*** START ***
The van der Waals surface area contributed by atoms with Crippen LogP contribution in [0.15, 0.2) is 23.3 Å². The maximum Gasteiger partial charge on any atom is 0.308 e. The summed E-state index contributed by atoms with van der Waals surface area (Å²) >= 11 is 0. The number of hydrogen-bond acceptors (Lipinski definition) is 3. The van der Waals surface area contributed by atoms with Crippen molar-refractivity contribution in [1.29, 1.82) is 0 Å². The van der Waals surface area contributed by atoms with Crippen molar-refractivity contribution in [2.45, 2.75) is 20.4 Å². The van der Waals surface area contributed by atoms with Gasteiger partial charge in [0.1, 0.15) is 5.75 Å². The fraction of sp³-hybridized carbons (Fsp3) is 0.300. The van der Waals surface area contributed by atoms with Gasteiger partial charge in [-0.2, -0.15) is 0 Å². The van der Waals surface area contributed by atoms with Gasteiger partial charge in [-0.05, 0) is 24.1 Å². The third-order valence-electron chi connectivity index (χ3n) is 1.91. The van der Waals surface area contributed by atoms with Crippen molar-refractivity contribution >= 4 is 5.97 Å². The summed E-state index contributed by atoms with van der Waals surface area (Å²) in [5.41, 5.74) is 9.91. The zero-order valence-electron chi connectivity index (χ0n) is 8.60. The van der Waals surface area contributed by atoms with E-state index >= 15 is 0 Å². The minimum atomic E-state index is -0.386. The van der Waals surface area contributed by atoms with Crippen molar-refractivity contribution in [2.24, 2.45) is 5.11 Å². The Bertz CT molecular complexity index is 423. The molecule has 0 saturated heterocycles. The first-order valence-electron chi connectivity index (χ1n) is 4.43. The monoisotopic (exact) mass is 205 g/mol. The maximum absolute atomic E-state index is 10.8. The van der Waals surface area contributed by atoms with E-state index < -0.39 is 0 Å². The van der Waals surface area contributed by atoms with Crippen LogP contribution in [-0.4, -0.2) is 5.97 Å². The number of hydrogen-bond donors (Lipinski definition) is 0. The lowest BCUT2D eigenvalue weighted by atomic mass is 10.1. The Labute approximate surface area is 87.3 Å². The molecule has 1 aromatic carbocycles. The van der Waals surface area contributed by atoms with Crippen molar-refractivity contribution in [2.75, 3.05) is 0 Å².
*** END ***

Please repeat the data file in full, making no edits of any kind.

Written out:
The van der Waals surface area contributed by atoms with Crippen LogP contribution in [0.15, 0.2) is 23.3 Å². The maximum Gasteiger partial charge on any atom is 0.308 e. The summed E-state index contributed by atoms with van der Waals surface area (Å²) >= 11 is 0. The number of hydrogen-bond acceptors (Lipinski definition) is 3. The van der Waals surface area contributed by atoms with Crippen molar-refractivity contribution in [1.29, 1.82) is 0 Å². The van der Waals surface area contributed by atoms with Crippen molar-refractivity contribution in [2.45, 2.75) is 20.4 Å². The van der Waals surface area contributed by atoms with Gasteiger partial charge in [0.1, 0.15) is 5.75 Å². The fraction of sp³-hybridized carbons (Fsp3) is 0.300. The van der Waals surface area contributed by atoms with Gasteiger partial charge in [-0.2, -0.15) is 0 Å². The van der Waals surface area contributed by atoms with Gasteiger partial charge in [-0.05, 0) is 24.1 Å². The third-order valence-electron chi connectivity index (χ3n) is 1.91. The van der Waals surface area contributed by atoms with Crippen molar-refractivity contribution >= 4 is 5.97 Å². The summed E-state index contributed by atoms with van der Waals surface area (Å²) in [5.41, 5.74) is 9.91. The zero-order valence-electron chi connectivity index (χ0n) is 8.60. The van der Waals surface area contributed by atoms with E-state index >= 15 is 0 Å². The minimum atomic E-state index is -0.386. The van der Waals surface area contributed by atoms with Crippen molar-refractivity contribution in [2.24, 2.45) is 5.11 Å². The Bertz CT molecular complexity index is 423. The molecule has 0 saturated heterocycles. The first-order valence-electron chi connectivity index (χ1n) is 4.43. The monoisotopic (exact) mass is 205 g/mol. The maximum absolute atomic E-state index is 10.8. The van der Waals surface area contributed by atoms with E-state index < -0.39 is 0 Å². The van der Waals surface area contributed by atoms with Crippen LogP contribution in [-0.4, -0.2) is 5.97 Å². The number of hydrogen-bond donors (Lipinski definition) is 0. The lowest BCUT2D eigenvalue weighted by atomic mass is 10.1. The Labute approximate surface area is 87.3 Å². The molecule has 1 aromatic carbocycles. The van der Waals surface area contributed by atoms with Crippen molar-refractivity contribution in [2.75, 3.05) is 0 Å².